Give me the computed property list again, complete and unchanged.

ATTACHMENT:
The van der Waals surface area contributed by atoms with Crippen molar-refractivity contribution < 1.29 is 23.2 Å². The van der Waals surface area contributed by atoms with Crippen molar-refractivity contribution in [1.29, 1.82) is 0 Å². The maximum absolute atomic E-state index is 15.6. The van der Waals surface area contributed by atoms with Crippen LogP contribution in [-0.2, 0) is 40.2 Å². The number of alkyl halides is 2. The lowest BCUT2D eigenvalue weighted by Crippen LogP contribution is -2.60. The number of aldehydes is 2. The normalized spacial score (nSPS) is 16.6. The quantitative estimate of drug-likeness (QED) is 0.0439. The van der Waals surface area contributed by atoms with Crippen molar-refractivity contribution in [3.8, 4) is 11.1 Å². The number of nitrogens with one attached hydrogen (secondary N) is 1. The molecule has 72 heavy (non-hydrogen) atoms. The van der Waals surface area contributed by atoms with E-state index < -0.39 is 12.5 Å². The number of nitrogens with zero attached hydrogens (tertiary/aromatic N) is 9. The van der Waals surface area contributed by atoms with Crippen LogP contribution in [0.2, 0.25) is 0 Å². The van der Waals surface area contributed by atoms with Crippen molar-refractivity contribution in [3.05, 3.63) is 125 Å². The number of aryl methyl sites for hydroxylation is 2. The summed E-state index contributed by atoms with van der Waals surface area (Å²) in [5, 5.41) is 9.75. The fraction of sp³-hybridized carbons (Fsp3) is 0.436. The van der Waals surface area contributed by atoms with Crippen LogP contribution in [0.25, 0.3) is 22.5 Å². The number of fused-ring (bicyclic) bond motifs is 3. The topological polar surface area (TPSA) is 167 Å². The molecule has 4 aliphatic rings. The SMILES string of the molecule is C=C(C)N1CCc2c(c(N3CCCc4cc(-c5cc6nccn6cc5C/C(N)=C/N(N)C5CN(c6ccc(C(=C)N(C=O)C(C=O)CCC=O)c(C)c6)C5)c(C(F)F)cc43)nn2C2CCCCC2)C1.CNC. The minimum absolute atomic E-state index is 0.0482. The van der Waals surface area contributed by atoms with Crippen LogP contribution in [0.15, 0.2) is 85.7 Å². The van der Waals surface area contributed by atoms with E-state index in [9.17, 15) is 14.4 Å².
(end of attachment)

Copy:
The van der Waals surface area contributed by atoms with Crippen molar-refractivity contribution < 1.29 is 23.2 Å². The van der Waals surface area contributed by atoms with Crippen molar-refractivity contribution in [1.29, 1.82) is 0 Å². The maximum absolute atomic E-state index is 15.6. The van der Waals surface area contributed by atoms with Crippen LogP contribution in [-0.2, 0) is 40.2 Å². The number of alkyl halides is 2. The lowest BCUT2D eigenvalue weighted by Crippen LogP contribution is -2.60. The number of aldehydes is 2. The normalized spacial score (nSPS) is 16.6. The quantitative estimate of drug-likeness (QED) is 0.0439. The van der Waals surface area contributed by atoms with Crippen molar-refractivity contribution in [3.8, 4) is 11.1 Å². The number of nitrogens with one attached hydrogen (secondary N) is 1. The molecule has 72 heavy (non-hydrogen) atoms. The van der Waals surface area contributed by atoms with E-state index < -0.39 is 12.5 Å². The number of nitrogens with zero attached hydrogens (tertiary/aromatic N) is 9. The van der Waals surface area contributed by atoms with Crippen LogP contribution in [0.2, 0.25) is 0 Å². The van der Waals surface area contributed by atoms with Crippen molar-refractivity contribution in [3.05, 3.63) is 125 Å². The number of aryl methyl sites for hydroxylation is 2. The summed E-state index contributed by atoms with van der Waals surface area (Å²) in [5, 5.41) is 9.75. The fraction of sp³-hybridized carbons (Fsp3) is 0.436. The van der Waals surface area contributed by atoms with Crippen LogP contribution in [0.25, 0.3) is 22.5 Å². The number of fused-ring (bicyclic) bond motifs is 3. The topological polar surface area (TPSA) is 167 Å². The molecule has 4 aliphatic rings. The SMILES string of the molecule is C=C(C)N1CCc2c(c(N3CCCc4cc(-c5cc6nccn6cc5C/C(N)=C/N(N)C5CN(c6ccc(C(=C)N(C=O)C(C=O)CCC=O)c(C)c6)C5)c(C(F)F)cc43)nn2C2CCCCC2)C1.CNC. The minimum absolute atomic E-state index is 0.0482. The van der Waals surface area contributed by atoms with Crippen LogP contribution in [0.15, 0.2) is 85.7 Å². The van der Waals surface area contributed by atoms with E-state index in [9.17, 15) is 14.4 Å².